From the variogram, you can interpret the range of spatial autocorrelation, in this case it is 150 km:
So, if you have an estimation of positional uncertainty in your species occurrence data, you can use the interaction graphs for different modelling techniques in the paper (Figure 8 in the paper or Figure S4 in suplementary materials) to interpret how decline in the accuracy of the model is likely as a result of the positional uncertainty. For example, if the level of uncertanity is 50 km, you should consider 1/3 of this value (i.e. 17 km) as standard deviation of the error (assuming that the error has a normal distribution). If you used a Maxent model, following graph (for AUC values) should be used.
In the graph, the y-axis is the standard deviation of the positional error, and the x-axis is the range of spatial autocorrelation in the predictor. So, for our example, since the standard deviation of the positional error is 17 km, and the range of spatial autocorrelation is 150 km, you should draw a line from 15 on the x-axis, and intersect this line to a line from 1.7 on the y-axis. The level of decline can be interpreted from the contours. It means that the difference between the accuracy measure at the intersection point and the measure for the same range (i.e. 15) but with no positional error (i.e. 0 on y-axix) can be interpreted as the level of decline in the performance. So, in this example you see that the magnitude of the decline in the performance of the maxent model is not important, it means that because of existing spatial autocorrelation in the predictors (you should also check the autocorrelation in the other important predictors), the SDM's prediction has not been affected by the positional uncertainty.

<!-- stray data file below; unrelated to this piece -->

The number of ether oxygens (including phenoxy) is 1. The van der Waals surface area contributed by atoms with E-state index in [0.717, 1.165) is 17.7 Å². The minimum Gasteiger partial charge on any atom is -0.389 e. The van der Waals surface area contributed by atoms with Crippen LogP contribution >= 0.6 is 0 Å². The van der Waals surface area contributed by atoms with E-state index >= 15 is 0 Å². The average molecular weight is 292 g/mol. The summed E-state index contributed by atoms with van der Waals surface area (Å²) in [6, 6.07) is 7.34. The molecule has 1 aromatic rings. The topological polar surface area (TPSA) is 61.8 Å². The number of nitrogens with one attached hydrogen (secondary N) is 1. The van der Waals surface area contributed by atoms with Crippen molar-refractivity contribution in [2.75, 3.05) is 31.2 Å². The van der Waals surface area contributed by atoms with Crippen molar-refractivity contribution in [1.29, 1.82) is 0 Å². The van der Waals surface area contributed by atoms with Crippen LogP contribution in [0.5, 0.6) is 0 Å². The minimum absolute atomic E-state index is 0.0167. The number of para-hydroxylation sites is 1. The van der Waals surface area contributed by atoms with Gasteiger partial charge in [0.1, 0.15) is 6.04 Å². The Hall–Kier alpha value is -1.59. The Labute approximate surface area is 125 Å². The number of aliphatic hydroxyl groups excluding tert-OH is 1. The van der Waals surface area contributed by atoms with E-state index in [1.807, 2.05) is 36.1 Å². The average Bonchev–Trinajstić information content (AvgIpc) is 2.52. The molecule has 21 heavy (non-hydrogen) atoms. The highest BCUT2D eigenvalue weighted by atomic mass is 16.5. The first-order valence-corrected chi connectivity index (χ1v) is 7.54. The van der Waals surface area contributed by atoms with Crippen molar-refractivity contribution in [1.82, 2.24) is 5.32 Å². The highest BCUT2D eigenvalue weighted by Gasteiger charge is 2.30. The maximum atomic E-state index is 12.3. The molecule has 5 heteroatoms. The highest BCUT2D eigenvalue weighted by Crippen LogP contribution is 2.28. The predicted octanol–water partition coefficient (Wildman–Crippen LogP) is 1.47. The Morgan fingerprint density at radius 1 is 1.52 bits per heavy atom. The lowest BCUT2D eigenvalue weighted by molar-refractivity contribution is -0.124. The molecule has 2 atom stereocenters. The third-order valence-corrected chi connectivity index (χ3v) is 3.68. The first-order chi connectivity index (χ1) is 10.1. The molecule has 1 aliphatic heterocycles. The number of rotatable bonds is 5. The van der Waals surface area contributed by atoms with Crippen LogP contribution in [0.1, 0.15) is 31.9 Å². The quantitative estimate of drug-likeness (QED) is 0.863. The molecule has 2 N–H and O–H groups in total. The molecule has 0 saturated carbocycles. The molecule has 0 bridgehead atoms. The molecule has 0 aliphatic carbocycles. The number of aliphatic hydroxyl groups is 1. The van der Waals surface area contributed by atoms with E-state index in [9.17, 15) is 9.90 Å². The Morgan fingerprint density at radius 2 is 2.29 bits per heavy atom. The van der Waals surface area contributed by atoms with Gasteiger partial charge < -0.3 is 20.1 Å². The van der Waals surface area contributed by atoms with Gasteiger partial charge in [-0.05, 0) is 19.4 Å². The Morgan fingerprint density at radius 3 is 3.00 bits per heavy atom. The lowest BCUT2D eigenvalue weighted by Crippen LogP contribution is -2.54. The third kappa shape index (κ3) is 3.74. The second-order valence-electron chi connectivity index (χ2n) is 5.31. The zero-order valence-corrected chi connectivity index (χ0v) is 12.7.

- Naimi, B. Skidmore, A.K., Groen, T.A., Hamm, N.A.S. (2011) Spatial Autocorrelation in Predictors Reduces the Impact of Positional Uncertainty in Occurrence Data on Species Distribution Modelling. — Journal of biogeography. 38: 1497-1509